Tired of post-9/11 hassles, Arab tourists head east

Saudi visitors to Malaysia were up 53 percent in 2004.

Want to know the word on the Arab street this summer? Try Malaysia.

Fearful of a frosty reception in the West, well-heeled Muslims from the Middle East are heading to Malaysia in droves for their annual vacations. Arrivals from Saudi Arabia rose 53 percent in the first half of 2004, and hoteliers are predicting a bumper "Arab season" through September.

For Arabs, multifaith Malaysia presents an alternative face of Islam - one that is more relaxed, open, and Western than many Middle Eastern regimes. But the comfort of the familiar is the initial lure for most tourists.

In Kuala Lumpur, a modern city of malls, mosques, and shady parks, outdoor cafes echo late into the night with Arabic-language conversation. Aziz, a mechanical engineer from Saudi Arabia, sips orange juice through a straw and ponders his vacation options.

"My wife and I have been to the US and to London before. But ... since 9/11 lots of people are afraid to go to the US. If you can't enjoy yourself there, you don't want to go for a holiday," he says, nodding at his wife, who wears a full-length black veil with eye slits.

Part of the attraction for Muslim visitors is Malaysia's easy-going blend of Islamic customs, modern conveniences, and tropical scenery. It's also cheaper than a jaunt to Paris for Arab honeymooners, who say they are drawn by the promise of beach resorts and shopping bargains.

But perhaps the biggest selling point is visa-free access. Unlike the US and Europe, which have tightened immigration rules, Malaysia throws open its doors to Muslim visitors, a policy that has drawn criticism in the past. Two of the Saudi hijackers who crashed into the Pentagon on Sept. 11, 2001 held planning meetings in Kuala Lumpur in early 2000.

Malaysia has responded by clamping down on homegrown militants and sharing intelligence with the US and regional allies. At the same time, it has courted the Middle East market with $2 million in advertising and kept its visa policy unchanged.

As a result, Malaysia has capitalized on the turmoil of post-9/11 travel. Between 2000 and 2002, annual arrivals from the Middle East soared to 132,000, up from 53,000, before dipping in 2003 during Asia's SARS outbreak. This year looks likely to track upwards again.

Hoteliers who used to struggle to fill rooms during the summer months, are now busy hiring Arabic speakers and adding tailored services. They're not the only beneficiaries of the boom: Malaysia's central bank estimates that tourism accounts for 10 percent of the country's economic output.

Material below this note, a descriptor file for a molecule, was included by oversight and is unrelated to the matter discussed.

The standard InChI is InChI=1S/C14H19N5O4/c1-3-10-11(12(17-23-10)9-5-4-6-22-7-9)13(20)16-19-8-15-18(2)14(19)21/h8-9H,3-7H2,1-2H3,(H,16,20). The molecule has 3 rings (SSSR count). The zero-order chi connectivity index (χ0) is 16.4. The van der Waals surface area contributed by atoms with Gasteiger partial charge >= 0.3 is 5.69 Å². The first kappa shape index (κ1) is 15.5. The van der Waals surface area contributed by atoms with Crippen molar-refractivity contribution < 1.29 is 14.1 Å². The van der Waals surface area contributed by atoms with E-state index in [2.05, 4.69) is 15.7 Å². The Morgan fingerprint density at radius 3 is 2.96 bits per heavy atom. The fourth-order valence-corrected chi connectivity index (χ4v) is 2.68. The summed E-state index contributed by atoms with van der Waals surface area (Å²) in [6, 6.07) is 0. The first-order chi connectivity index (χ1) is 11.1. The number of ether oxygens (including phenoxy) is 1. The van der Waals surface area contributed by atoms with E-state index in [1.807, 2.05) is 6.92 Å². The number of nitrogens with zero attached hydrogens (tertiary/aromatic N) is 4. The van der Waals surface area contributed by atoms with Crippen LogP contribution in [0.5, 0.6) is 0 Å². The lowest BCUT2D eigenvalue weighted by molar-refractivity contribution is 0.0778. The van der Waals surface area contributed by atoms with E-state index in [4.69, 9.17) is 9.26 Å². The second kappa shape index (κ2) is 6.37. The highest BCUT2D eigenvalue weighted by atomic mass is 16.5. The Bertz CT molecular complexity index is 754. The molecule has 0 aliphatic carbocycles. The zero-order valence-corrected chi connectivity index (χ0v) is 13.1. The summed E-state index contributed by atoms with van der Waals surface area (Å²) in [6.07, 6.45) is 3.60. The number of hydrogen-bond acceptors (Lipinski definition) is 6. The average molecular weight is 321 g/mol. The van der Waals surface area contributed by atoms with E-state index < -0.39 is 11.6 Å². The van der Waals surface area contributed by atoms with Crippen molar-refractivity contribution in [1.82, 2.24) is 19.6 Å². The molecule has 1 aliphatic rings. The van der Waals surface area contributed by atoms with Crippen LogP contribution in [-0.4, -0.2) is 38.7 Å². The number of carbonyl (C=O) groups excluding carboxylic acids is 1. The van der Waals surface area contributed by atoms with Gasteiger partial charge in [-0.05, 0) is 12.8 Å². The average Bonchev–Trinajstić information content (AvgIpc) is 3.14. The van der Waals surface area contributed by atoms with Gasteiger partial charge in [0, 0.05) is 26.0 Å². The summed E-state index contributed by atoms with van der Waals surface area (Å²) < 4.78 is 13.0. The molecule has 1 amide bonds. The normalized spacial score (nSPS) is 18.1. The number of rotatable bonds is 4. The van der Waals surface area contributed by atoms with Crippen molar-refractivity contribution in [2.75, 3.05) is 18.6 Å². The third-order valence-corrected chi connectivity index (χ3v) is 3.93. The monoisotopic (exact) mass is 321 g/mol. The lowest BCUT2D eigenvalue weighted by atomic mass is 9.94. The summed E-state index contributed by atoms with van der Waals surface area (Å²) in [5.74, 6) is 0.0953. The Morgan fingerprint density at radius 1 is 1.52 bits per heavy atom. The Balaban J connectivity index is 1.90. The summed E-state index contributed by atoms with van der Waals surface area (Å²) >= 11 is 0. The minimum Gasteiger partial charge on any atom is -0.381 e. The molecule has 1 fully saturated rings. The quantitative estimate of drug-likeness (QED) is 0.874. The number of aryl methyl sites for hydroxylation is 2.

"People in KL [Kuala Lumpur] have realized how important these visitors are. They pump a lot of money into the economy in the summertime," said Julius Santos, director of marketing at the Regent Hotel.

Tourist arrivals from the Middle East are still puny compared to the millions of Asians, Europeans, and Americans that visit Malaysia every year. But they tend to stay longer and spend more, and are unfazed by daytime temperatures of 90 degrees. "This is like air-conditioning to Arabs," jokes Santos.

Malaysia also offers a window for Muslim visitors into Southeast Asia's mostly moderate brand of Islam and its relaxed social codes. While ethnic Malay women favor a head scarf, known as a jilbab, and modest clothes, many Chinese women prefer short skirts and plunging necklines.

At an open-air cafe across from the Regent, Noor, a 23-year-old student, sat at a table puffing on a hookah water pipe with three female relatives. Smoking in public is banned back home in Saudi Arabia, she said, between pulls on her pipe.

Her dress has also undergone a makeover. Instead of a full-length black veil, Noor has switched to wearing a floral jilbab. Her cousins nod enthusiastically as she ticks off the local attractions: plush hotels, well-stocked malls, plenty of halal food options.

"I will tell my family they have to visit Malaysia. Actually we have already called them and told them to come," she says. Hoteliers say word of mouth is critical for Arab tourists, far outweighing the impact of flashy TV spots.

Restaurants and other businesses have sprung up to cater for the new visitors. Iraqi-born Ala Salih opened his Sahara Tent restaurant in April 2001, just in time to catch the tourist wave. Three years on, Salih ticks off six new competitors in downtown Kuala Lumpur alone. He plans to open a private room where diners can eat under traditional Bedouin tents made from Syrian goat hair.

Not content with his thriving restaurant, located below a Chinese-owned hotel, Salih is busy turning this corner of the city into a travel hub. Visitors can now get their hair cut, shop for perfume, and book trips - all in Arabic. Many chose to stay upstairs in the hotel. Such easy access is crucial for retaining customer loyalty, he explains. "Arabs are the most fussy tourists on earth. They want everything done for them," he says.

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